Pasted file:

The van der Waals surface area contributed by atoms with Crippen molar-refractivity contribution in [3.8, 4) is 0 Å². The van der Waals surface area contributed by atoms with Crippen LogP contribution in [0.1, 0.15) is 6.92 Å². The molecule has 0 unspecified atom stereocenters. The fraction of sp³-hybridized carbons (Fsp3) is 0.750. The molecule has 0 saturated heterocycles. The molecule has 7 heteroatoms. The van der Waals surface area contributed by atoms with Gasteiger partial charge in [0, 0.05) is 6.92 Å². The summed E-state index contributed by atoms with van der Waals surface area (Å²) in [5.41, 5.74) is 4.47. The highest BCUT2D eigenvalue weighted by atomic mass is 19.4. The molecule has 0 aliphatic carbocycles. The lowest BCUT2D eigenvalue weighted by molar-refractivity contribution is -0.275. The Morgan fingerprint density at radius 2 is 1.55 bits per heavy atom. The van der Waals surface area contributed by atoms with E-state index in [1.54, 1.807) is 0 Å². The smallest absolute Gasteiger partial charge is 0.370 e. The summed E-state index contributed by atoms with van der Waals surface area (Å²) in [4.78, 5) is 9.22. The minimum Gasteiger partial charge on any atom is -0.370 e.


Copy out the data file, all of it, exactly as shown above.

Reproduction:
The van der Waals surface area contributed by atoms with Crippen molar-refractivity contribution in [3.8, 4) is 0 Å². The van der Waals surface area contributed by atoms with Crippen LogP contribution in [0.1, 0.15) is 6.92 Å². The molecule has 0 unspecified atom stereocenters. The fraction of sp³-hybridized carbons (Fsp3) is 0.750. The molecule has 0 saturated heterocycles. The molecule has 7 heteroatoms. The van der Waals surface area contributed by atoms with Gasteiger partial charge in [0, 0.05) is 6.92 Å². The summed E-state index contributed by atoms with van der Waals surface area (Å²) in [5.41, 5.74) is 4.47. The highest BCUT2D eigenvalue weighted by atomic mass is 19.4. The molecule has 0 aliphatic carbocycles. The lowest BCUT2D eigenvalue weighted by molar-refractivity contribution is -0.275. The Morgan fingerprint density at radius 2 is 1.55 bits per heavy atom. The van der Waals surface area contributed by atoms with E-state index in [1.54, 1.807) is 0 Å². The smallest absolute Gasteiger partial charge is 0.370 e. The summed E-state index contributed by atoms with van der Waals surface area (Å²) in [4.78, 5) is 9.22. The minimum Gasteiger partial charge on any atom is -0.370 e.